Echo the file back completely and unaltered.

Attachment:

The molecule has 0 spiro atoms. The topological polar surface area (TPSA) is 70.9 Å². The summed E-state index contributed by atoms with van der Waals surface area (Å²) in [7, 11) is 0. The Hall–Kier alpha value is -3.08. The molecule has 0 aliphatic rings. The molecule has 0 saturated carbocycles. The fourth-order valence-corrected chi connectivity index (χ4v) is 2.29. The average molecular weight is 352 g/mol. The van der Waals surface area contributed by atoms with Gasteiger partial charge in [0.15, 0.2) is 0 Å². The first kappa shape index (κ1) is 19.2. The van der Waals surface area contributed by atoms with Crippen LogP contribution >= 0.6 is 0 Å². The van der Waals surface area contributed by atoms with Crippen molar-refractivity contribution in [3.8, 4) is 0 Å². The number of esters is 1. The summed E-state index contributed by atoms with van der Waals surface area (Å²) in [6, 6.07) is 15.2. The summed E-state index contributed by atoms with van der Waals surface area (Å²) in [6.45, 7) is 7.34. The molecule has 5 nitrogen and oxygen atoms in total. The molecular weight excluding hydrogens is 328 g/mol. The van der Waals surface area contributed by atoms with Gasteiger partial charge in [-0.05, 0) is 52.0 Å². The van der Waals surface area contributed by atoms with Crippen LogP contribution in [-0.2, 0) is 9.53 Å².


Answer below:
The molecule has 0 spiro atoms. The topological polar surface area (TPSA) is 70.9 Å². The summed E-state index contributed by atoms with van der Waals surface area (Å²) in [7, 11) is 0. The Hall–Kier alpha value is -3.08. The molecule has 0 aliphatic rings. The molecule has 0 saturated carbocycles. The fourth-order valence-corrected chi connectivity index (χ4v) is 2.29. The average molecular weight is 352 g/mol. The van der Waals surface area contributed by atoms with Gasteiger partial charge in [0.15, 0.2) is 0 Å². The first kappa shape index (κ1) is 19.2. The van der Waals surface area contributed by atoms with Crippen LogP contribution >= 0.6 is 0 Å². The van der Waals surface area contributed by atoms with Crippen molar-refractivity contribution in [3.8, 4) is 0 Å². The number of esters is 1. The summed E-state index contributed by atoms with van der Waals surface area (Å²) in [6, 6.07) is 15.2. The summed E-state index contributed by atoms with van der Waals surface area (Å²) in [6.45, 7) is 7.34. The molecule has 5 nitrogen and oxygen atoms in total. The molecular weight excluding hydrogens is 328 g/mol. The van der Waals surface area contributed by atoms with Gasteiger partial charge in [-0.05, 0) is 52.0 Å². The van der Waals surface area contributed by atoms with Crippen LogP contribution in [-0.2, 0) is 9.53 Å².